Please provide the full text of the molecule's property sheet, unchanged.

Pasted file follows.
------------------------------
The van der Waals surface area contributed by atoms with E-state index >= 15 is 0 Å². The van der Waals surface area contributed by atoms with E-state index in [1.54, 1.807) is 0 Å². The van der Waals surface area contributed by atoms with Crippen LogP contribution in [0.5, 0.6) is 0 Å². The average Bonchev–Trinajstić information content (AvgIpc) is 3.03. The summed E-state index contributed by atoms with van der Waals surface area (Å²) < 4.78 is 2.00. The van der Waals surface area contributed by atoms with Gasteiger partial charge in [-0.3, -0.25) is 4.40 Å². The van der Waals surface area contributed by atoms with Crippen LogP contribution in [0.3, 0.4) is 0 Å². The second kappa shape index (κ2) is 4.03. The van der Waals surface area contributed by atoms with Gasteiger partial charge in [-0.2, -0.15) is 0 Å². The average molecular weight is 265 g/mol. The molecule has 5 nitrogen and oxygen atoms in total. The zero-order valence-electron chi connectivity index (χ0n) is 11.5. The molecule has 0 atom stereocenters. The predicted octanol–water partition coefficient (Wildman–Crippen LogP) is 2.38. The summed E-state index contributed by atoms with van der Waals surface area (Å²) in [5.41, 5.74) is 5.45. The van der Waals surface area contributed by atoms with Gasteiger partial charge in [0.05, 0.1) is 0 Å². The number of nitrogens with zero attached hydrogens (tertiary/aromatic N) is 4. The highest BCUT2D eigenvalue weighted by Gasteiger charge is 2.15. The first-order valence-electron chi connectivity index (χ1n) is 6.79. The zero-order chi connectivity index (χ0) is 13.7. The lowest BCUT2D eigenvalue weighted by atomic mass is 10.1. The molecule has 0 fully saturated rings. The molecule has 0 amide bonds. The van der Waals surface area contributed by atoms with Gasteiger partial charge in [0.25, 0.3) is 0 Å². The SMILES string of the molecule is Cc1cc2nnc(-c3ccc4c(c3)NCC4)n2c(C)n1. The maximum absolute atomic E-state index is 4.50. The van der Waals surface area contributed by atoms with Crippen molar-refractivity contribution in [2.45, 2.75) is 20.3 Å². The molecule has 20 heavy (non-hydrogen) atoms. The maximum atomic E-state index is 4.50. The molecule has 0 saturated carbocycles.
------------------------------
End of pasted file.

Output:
The van der Waals surface area contributed by atoms with E-state index >= 15 is 0 Å². The van der Waals surface area contributed by atoms with E-state index in [1.54, 1.807) is 0 Å². The van der Waals surface area contributed by atoms with Crippen LogP contribution in [0.5, 0.6) is 0 Å². The average Bonchev–Trinajstić information content (AvgIpc) is 3.03. The summed E-state index contributed by atoms with van der Waals surface area (Å²) < 4.78 is 2.00. The van der Waals surface area contributed by atoms with Gasteiger partial charge in [-0.3, -0.25) is 4.40 Å². The van der Waals surface area contributed by atoms with Crippen LogP contribution in [0.3, 0.4) is 0 Å². The second kappa shape index (κ2) is 4.03. The van der Waals surface area contributed by atoms with Gasteiger partial charge in [-0.2, -0.15) is 0 Å². The average molecular weight is 265 g/mol. The molecule has 5 nitrogen and oxygen atoms in total. The zero-order valence-electron chi connectivity index (χ0n) is 11.5. The molecule has 0 atom stereocenters. The predicted octanol–water partition coefficient (Wildman–Crippen LogP) is 2.38. The summed E-state index contributed by atoms with van der Waals surface area (Å²) in [5.41, 5.74) is 5.45. The van der Waals surface area contributed by atoms with Gasteiger partial charge in [0.05, 0.1) is 0 Å². The number of nitrogens with zero attached hydrogens (tertiary/aromatic N) is 4. The highest BCUT2D eigenvalue weighted by Gasteiger charge is 2.15. The first-order valence-electron chi connectivity index (χ1n) is 6.79. The zero-order chi connectivity index (χ0) is 13.7. The lowest BCUT2D eigenvalue weighted by atomic mass is 10.1. The molecule has 0 fully saturated rings. The molecule has 0 amide bonds. The van der Waals surface area contributed by atoms with Gasteiger partial charge in [0.25, 0.3) is 0 Å². The SMILES string of the molecule is Cc1cc2nnc(-c3ccc4c(c3)NCC4)n2c(C)n1. The maximum absolute atomic E-state index is 4.50. The van der Waals surface area contributed by atoms with Crippen molar-refractivity contribution in [2.45, 2.75) is 20.3 Å². The molecule has 20 heavy (non-hydrogen) atoms. The maximum atomic E-state index is 4.50. The molecule has 0 saturated carbocycles.